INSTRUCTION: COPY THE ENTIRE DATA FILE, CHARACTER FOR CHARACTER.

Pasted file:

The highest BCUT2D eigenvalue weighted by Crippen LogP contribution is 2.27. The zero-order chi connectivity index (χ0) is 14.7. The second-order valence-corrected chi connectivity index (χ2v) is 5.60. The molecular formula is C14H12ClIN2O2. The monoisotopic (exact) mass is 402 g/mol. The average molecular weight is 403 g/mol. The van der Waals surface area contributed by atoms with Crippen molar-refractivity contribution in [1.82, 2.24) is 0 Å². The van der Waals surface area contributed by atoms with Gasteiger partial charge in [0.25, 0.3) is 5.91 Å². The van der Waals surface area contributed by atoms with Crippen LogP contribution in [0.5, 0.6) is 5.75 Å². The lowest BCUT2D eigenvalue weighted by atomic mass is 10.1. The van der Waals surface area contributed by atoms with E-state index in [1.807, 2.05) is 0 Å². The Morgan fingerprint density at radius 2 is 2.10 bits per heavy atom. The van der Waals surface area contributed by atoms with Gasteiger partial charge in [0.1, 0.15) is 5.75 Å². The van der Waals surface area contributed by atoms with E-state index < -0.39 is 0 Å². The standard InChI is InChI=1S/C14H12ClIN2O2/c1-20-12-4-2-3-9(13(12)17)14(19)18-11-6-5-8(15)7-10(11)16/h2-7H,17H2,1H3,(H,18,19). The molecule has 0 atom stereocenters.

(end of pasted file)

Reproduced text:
The highest BCUT2D eigenvalue weighted by Crippen LogP contribution is 2.27. The zero-order chi connectivity index (χ0) is 14.7. The second-order valence-corrected chi connectivity index (χ2v) is 5.60. The molecular formula is C14H12ClIN2O2. The monoisotopic (exact) mass is 402 g/mol. The average molecular weight is 403 g/mol. The van der Waals surface area contributed by atoms with Crippen molar-refractivity contribution in [1.82, 2.24) is 0 Å². The van der Waals surface area contributed by atoms with Gasteiger partial charge in [0.25, 0.3) is 5.91 Å². The van der Waals surface area contributed by atoms with Crippen LogP contribution in [0.5, 0.6) is 5.75 Å². The lowest BCUT2D eigenvalue weighted by atomic mass is 10.1. The van der Waals surface area contributed by atoms with E-state index in [1.807, 2.05) is 0 Å². The Morgan fingerprint density at radius 2 is 2.10 bits per heavy atom. The van der Waals surface area contributed by atoms with Gasteiger partial charge in [0.1, 0.15) is 5.75 Å². The van der Waals surface area contributed by atoms with E-state index < -0.39 is 0 Å². The standard InChI is InChI=1S/C14H12ClIN2O2/c1-20-12-4-2-3-9(13(12)17)14(19)18-11-6-5-8(15)7-10(11)16/h2-7H,17H2,1H3,(H,18,19). The molecule has 0 atom stereocenters.